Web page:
A few months ago Pam Holland, the distinctive award-winning quilter, put out a challenge to make houses inspired by her designs. It was an irresistible challenge because I am a sucker for houses and hers are so quirky and enticing. After pouring over her examples and doing quite a bit of thinking and stitching, this is what I produced.
I hope you can see why it is called Castle Close. I had great fun making it. The rest of this post will give a step by step account of the process.
House quilts have always caught my imagination and I have made quite a few over the years, using the machine piecing and paper-based methods to construct villages (see post #8). Pam Holland’s challenge set me on a new path of replacing piecing with applique and of doing a bit of drawing with a fine marker to give definition the windows and doors. I copied the only two square buildings from her many and varied houses.
I rarely sketch, but this time I did do a bit of planning with a pencil and crayons. The aim was to work out how to get the effect of rows of houses nestling behind one another. I discovered later that it was much easier to get this effect with fabric.
Then I made some sample houses. Old habits die hard and I pieced the roof onto the walls of the house. It felt like a more solid construction once the triangle and the square were joined by stitching. The photograph on the left is of the sample houses. The other photograph is a trial run of the layout of the village.
Paper-backed fusible web was used for the doors, windows, and roof trims. It was certainly easier than piecing them in as they are pretty small. (The houses are each one-and-a-half inches wide.) Once the bits were stuck down I machined around the edges with straight stitching to stablise them and then used a permanent pen marker to outline the windows panes and door trim. The doors were “painted” with water-based coloured pencils.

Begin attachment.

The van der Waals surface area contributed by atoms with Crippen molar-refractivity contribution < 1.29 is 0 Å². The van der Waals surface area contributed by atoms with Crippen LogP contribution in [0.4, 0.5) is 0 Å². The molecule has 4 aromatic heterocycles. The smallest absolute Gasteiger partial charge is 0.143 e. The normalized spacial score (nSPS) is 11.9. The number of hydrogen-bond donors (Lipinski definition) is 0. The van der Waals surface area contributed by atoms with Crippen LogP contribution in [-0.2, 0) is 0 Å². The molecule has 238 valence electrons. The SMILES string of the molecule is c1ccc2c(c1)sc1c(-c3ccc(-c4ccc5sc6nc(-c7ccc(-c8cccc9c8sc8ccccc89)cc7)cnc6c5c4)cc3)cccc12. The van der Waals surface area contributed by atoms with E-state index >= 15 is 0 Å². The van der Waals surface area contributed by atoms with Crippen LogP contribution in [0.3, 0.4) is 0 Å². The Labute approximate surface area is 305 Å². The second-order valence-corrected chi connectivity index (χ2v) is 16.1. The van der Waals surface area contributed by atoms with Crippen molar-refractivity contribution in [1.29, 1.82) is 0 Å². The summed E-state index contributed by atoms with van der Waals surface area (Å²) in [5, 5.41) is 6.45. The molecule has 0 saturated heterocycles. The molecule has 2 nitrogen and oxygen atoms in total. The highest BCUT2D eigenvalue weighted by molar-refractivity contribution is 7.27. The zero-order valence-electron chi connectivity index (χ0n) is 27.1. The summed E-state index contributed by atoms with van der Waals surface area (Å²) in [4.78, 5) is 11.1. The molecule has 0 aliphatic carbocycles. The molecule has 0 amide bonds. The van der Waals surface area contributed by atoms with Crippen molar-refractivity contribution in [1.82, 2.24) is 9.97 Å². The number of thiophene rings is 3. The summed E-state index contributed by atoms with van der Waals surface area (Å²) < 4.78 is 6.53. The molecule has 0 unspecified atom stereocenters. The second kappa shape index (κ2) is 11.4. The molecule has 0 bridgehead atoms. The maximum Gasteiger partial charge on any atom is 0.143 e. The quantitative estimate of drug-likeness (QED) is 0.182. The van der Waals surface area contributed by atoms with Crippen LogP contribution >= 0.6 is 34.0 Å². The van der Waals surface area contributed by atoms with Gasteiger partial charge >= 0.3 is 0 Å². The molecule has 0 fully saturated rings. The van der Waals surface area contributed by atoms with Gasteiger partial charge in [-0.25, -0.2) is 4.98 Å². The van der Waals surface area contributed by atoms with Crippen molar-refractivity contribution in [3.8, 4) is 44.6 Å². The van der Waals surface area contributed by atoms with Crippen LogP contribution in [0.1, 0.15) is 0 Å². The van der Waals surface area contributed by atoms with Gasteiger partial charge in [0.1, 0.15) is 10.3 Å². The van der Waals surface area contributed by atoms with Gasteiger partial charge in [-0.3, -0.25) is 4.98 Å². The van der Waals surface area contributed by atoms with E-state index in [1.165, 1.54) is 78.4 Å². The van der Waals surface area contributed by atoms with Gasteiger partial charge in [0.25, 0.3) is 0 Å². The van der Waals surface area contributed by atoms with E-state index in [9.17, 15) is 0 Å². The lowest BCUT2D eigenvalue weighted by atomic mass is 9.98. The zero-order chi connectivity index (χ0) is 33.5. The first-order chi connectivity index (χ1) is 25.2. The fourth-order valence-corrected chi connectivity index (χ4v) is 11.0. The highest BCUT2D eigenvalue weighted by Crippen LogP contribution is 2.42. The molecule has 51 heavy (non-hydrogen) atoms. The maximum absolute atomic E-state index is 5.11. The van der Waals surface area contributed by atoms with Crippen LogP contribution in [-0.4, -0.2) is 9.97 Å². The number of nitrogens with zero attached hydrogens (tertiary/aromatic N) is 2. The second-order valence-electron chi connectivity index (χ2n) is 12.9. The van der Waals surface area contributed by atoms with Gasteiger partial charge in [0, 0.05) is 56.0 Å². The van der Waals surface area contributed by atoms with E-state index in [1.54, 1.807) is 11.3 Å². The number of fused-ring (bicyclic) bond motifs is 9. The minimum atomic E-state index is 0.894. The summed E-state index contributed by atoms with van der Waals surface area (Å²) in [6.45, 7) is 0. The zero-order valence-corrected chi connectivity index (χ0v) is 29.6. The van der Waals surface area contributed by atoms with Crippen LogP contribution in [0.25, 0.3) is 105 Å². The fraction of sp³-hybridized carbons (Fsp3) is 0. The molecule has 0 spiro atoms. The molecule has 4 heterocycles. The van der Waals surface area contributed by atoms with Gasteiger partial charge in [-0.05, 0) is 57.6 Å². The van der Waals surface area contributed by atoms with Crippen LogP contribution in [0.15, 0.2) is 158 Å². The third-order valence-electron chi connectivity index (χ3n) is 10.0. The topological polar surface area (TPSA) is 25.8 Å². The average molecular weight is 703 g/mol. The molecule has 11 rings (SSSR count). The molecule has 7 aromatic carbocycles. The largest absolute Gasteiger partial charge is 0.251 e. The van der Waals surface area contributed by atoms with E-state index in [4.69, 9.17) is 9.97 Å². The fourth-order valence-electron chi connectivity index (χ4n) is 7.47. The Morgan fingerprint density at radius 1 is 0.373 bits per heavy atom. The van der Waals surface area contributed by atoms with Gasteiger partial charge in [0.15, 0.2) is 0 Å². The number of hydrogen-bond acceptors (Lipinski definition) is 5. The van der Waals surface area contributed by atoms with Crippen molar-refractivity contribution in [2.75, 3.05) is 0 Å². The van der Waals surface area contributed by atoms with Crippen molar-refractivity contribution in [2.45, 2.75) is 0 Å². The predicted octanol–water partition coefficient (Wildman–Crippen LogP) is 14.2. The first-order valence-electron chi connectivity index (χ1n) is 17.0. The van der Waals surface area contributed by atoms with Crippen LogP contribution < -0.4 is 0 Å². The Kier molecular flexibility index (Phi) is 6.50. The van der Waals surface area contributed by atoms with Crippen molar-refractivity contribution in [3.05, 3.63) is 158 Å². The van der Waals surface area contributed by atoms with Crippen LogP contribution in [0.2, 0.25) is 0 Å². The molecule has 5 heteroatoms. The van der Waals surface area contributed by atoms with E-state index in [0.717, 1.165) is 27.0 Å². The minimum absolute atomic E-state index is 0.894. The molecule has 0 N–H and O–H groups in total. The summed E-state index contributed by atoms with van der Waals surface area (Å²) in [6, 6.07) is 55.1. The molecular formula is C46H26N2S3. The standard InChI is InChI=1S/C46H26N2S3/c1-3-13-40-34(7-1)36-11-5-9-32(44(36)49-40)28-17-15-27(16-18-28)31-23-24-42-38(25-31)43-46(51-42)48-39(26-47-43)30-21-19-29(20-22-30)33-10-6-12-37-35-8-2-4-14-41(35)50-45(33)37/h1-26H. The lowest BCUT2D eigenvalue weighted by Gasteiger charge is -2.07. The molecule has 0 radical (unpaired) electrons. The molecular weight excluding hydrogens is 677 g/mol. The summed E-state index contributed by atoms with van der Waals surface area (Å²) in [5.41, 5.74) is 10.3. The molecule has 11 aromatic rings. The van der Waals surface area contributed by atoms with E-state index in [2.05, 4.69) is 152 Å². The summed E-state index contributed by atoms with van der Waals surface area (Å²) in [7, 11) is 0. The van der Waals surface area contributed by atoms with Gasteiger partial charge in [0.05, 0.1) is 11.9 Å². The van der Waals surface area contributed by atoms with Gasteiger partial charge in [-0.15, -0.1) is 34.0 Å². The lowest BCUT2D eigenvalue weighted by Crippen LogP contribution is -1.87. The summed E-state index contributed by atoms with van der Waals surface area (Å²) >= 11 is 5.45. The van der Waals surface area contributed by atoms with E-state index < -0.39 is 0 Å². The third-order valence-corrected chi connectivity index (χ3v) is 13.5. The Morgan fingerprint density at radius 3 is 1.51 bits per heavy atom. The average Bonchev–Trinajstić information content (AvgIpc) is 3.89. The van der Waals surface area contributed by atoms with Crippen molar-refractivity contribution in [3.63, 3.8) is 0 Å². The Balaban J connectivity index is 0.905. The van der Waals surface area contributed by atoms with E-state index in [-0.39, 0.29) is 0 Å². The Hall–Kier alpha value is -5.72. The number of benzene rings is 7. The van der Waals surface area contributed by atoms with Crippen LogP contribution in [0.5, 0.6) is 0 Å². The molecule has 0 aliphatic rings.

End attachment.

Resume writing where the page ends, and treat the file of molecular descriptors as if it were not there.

I finished off each of the houses before I appliqued them onto the background. For this I used my favourite black and white commercial fabric and hand painted the sky and the grass onto the cloth with a watery solution of fabric paint.
The houses were then machine appliqued onto the painted background, in layers. It was an “aha” moment when I found I could get that nestled-behind-one-another effect by partially covering the first row of houses. Pam Holland favours putting her houses on hilltops. I found that by placing the rows in a gentle semi-circle I could create an echoe of this effect.
The railway line and street lights were machined onto the piece after the cluster of houses and all been appliqued onto the background.
And finally I sandwiched, hand quilted, and bound the village. As a happy surprise, the fabric for the binding fell out of my stash of fabrics (well, almost!). Truth is, I found it buried amongst the pile of orange and yellow pieces in my cupboard.
Congratulations to Susan Harrison Buckingham who won the competition. She created a world of Pam’s houses, nestled in folds of fields that went up hill and down dale.
Apart from being an exquisite quilt maker, Pam Holland is also a tutor, author, designer, illustrator, photographer and presenter. Her blog page is at https://iampamholland.com and she has a public facebook page. There you will find images of house entries from around the world.